First, the update: As of early this morning (September 25, 2015), there have been 1,198 downloads of Cites & Insights 15:9 (1,061 of them the single-column version). Also as of now, sales of the book have more than doubled, to a total of four paperback copies and one PDF ebook. For those of you hoping to see an anonymized version of the data available on figshare, we’re now one-seventh of the way there; one more sale would put us one-sixth of the way there.
Now, a quick note about agriculture (which, for this study, includes aquaculture, fisheries and other aspects of raising and processing plants and animals, including food and some aspects of nutrition). It’s one field that gets only a stub chapter in the excerpted version—but it’s also a field where including the whole world of DOAJ-listed journals makes a big difference.
To wit: where the interim report and the Walt at Random post (which omits one graph) show 286 journals (excluding C, as almost all of the new book does) publishing 14,879 articles in 2014, the complete study includes 418 journals (excluding C) publishing 19,861 articles in 2014. That’s a full third more articles from 46% more journals (as expected, the added journals tend to be smaller). There’s also a shift toward no-fee journals: of those actually publishing articles in 2014, the no-fee percentage was 62% for the smaller group and 66% for the more complete set—and while it’s still true that (as with most STEM fields) a majority of articles are in APC-charging journals, the percentage of articles in no-fee journals went from 44% for the smaller group to 48% in the larger (and for that larger group, articles in no-fee journals were at least half of all articles in 2013, 2012 and 2011).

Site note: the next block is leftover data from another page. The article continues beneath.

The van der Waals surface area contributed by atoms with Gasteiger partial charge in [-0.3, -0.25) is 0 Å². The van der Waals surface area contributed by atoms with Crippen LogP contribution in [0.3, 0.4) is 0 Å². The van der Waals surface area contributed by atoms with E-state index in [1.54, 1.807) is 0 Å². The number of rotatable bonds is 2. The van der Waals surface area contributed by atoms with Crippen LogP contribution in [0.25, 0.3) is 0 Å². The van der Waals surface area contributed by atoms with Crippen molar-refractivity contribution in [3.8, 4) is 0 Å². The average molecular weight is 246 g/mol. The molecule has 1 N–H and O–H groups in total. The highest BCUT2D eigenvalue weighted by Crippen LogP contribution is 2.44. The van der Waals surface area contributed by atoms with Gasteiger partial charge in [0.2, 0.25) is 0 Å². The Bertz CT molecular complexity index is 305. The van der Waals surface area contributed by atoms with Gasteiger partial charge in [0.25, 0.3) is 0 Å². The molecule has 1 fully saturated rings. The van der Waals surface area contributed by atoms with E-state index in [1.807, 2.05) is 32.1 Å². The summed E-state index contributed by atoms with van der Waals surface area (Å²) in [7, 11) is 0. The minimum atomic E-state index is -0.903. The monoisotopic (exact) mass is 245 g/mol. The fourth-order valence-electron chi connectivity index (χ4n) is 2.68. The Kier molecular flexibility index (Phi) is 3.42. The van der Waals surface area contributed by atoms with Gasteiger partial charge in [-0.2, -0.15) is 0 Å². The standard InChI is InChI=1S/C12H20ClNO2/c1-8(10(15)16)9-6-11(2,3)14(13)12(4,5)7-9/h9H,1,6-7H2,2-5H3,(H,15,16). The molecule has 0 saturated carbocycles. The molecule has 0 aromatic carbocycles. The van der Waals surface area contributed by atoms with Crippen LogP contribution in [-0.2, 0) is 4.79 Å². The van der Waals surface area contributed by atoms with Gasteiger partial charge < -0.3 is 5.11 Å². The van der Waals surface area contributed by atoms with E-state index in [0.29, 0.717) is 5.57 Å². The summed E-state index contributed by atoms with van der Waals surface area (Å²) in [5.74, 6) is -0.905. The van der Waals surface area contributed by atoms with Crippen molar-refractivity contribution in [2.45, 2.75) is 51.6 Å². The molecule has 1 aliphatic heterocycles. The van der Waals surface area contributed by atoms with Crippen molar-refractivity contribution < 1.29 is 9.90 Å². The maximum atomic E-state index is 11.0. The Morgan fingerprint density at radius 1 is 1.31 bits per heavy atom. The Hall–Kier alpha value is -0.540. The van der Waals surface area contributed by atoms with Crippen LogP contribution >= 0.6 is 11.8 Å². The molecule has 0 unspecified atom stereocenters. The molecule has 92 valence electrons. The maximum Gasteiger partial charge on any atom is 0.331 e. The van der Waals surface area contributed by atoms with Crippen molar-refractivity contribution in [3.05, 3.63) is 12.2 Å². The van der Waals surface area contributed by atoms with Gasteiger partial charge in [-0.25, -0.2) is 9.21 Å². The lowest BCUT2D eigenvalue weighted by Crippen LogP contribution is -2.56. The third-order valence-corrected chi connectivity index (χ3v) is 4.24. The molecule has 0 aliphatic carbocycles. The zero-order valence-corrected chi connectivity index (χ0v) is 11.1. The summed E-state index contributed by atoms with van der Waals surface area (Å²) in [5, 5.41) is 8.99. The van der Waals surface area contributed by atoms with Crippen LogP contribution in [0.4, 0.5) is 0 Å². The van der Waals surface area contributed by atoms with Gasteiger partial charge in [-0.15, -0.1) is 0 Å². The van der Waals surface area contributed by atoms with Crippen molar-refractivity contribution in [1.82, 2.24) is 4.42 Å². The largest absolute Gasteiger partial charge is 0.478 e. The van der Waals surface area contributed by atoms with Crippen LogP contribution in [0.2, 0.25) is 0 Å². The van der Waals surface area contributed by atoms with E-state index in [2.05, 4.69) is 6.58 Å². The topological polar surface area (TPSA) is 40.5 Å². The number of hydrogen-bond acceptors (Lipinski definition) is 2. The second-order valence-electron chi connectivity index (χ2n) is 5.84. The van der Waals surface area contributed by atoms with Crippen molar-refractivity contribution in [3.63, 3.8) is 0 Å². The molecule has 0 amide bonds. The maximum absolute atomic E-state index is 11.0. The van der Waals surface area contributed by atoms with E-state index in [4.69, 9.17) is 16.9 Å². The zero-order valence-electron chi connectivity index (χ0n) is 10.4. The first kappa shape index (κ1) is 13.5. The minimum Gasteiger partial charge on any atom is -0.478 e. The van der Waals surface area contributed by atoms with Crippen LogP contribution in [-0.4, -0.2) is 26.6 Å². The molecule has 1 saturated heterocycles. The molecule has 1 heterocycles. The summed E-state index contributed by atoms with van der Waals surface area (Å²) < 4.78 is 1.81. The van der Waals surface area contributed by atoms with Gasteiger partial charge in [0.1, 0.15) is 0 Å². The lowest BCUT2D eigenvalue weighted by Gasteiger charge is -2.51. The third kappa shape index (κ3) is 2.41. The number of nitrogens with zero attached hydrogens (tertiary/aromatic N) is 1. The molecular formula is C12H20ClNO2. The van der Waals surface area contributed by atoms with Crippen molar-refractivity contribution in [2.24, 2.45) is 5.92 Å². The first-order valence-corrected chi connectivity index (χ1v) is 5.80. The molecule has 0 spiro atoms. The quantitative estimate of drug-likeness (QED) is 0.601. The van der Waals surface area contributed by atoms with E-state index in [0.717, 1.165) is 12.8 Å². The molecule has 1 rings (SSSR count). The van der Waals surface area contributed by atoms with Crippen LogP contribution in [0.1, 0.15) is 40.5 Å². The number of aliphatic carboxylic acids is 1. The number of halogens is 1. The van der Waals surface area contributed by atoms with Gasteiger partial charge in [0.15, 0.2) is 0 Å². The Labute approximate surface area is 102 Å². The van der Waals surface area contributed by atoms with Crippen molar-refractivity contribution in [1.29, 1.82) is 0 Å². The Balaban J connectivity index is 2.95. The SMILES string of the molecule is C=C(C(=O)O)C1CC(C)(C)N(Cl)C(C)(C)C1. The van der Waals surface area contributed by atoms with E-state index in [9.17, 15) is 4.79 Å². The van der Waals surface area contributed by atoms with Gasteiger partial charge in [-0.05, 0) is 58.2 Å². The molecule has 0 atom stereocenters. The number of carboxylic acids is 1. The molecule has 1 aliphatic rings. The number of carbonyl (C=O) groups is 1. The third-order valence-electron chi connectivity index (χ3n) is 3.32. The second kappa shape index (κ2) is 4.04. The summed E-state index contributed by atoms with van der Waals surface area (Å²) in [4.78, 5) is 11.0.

In the smaller report, the average cost per article for articles involving APCs was $734.07, or $397.05 for all articles. Those figures don’t change enormously: for the fuller report, the average is now $729.95 for articles in APC-charging journals or $349.89 across all articles.
Agriculture OA journals in 55 countries published articles in 2014; 19 countries published 300 articles or more. It’s an interesting list from top (Brazil, with more than the next three countries put together) to bottom (Egypt—among the 19 top countries, that is, a list that also includes Bangladesh, Romania and the Czech Republic).
For more details on this area and on 27 others (together with lots of other stuff), buy the book.
Oh, and for graphics fans, here are the two graphs from Chapter 12, Agriculture:
Figure 12.1. Agriculture articles per year
Figure 12.2. Agriculture OA journals by starting date